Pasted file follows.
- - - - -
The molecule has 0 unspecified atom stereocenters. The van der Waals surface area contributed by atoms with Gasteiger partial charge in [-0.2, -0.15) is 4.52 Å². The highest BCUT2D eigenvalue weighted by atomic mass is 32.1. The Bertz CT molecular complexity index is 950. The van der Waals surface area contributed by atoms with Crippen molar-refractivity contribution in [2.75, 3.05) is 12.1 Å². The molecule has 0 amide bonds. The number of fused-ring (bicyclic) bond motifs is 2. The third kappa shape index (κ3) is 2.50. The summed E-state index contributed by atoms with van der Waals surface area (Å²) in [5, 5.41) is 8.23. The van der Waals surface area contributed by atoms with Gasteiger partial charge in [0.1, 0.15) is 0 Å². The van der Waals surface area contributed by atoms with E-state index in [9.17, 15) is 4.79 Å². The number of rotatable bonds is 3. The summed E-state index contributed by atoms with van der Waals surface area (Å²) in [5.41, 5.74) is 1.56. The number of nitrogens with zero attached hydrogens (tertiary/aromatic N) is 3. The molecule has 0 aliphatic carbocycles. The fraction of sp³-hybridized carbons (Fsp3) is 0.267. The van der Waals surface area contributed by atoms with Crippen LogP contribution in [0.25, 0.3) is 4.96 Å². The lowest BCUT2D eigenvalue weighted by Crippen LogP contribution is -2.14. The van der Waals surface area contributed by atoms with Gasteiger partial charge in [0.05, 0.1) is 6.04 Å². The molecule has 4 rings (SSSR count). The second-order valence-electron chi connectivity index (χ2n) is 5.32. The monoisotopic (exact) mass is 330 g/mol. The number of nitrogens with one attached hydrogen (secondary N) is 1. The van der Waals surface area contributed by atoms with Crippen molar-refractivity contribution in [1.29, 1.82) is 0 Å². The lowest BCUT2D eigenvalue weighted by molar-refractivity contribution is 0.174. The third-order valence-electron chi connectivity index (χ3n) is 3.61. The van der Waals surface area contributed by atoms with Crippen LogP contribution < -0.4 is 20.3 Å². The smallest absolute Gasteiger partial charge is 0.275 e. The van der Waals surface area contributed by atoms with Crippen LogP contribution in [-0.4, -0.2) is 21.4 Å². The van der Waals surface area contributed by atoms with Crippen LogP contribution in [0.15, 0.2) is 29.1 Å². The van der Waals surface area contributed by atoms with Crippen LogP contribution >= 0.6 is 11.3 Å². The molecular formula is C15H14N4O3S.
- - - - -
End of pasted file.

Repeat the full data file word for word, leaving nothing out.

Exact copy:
The molecule has 0 unspecified atom stereocenters. The van der Waals surface area contributed by atoms with Gasteiger partial charge in [-0.2, -0.15) is 4.52 Å². The highest BCUT2D eigenvalue weighted by atomic mass is 32.1. The Bertz CT molecular complexity index is 950. The van der Waals surface area contributed by atoms with Crippen molar-refractivity contribution in [2.75, 3.05) is 12.1 Å². The molecule has 0 amide bonds. The number of fused-ring (bicyclic) bond motifs is 2. The third kappa shape index (κ3) is 2.50. The summed E-state index contributed by atoms with van der Waals surface area (Å²) in [5, 5.41) is 8.23. The van der Waals surface area contributed by atoms with Gasteiger partial charge in [0.1, 0.15) is 0 Å². The van der Waals surface area contributed by atoms with E-state index in [9.17, 15) is 4.79 Å². The number of rotatable bonds is 3. The summed E-state index contributed by atoms with van der Waals surface area (Å²) in [5.41, 5.74) is 1.56. The number of nitrogens with zero attached hydrogens (tertiary/aromatic N) is 3. The molecule has 0 aliphatic carbocycles. The fraction of sp³-hybridized carbons (Fsp3) is 0.267. The van der Waals surface area contributed by atoms with Crippen LogP contribution in [0.25, 0.3) is 4.96 Å². The lowest BCUT2D eigenvalue weighted by Crippen LogP contribution is -2.14. The van der Waals surface area contributed by atoms with Gasteiger partial charge in [0.05, 0.1) is 6.04 Å². The molecule has 4 rings (SSSR count). The second-order valence-electron chi connectivity index (χ2n) is 5.32. The monoisotopic (exact) mass is 330 g/mol. The number of nitrogens with one attached hydrogen (secondary N) is 1. The van der Waals surface area contributed by atoms with Crippen molar-refractivity contribution in [1.29, 1.82) is 0 Å². The lowest BCUT2D eigenvalue weighted by molar-refractivity contribution is 0.174. The third-order valence-electron chi connectivity index (χ3n) is 3.61. The van der Waals surface area contributed by atoms with Crippen LogP contribution < -0.4 is 20.3 Å². The smallest absolute Gasteiger partial charge is 0.275 e. The van der Waals surface area contributed by atoms with Crippen LogP contribution in [-0.4, -0.2) is 21.4 Å². The van der Waals surface area contributed by atoms with Crippen LogP contribution in [0.15, 0.2) is 29.1 Å². The van der Waals surface area contributed by atoms with Crippen LogP contribution >= 0.6 is 11.3 Å². The molecular formula is C15H14N4O3S.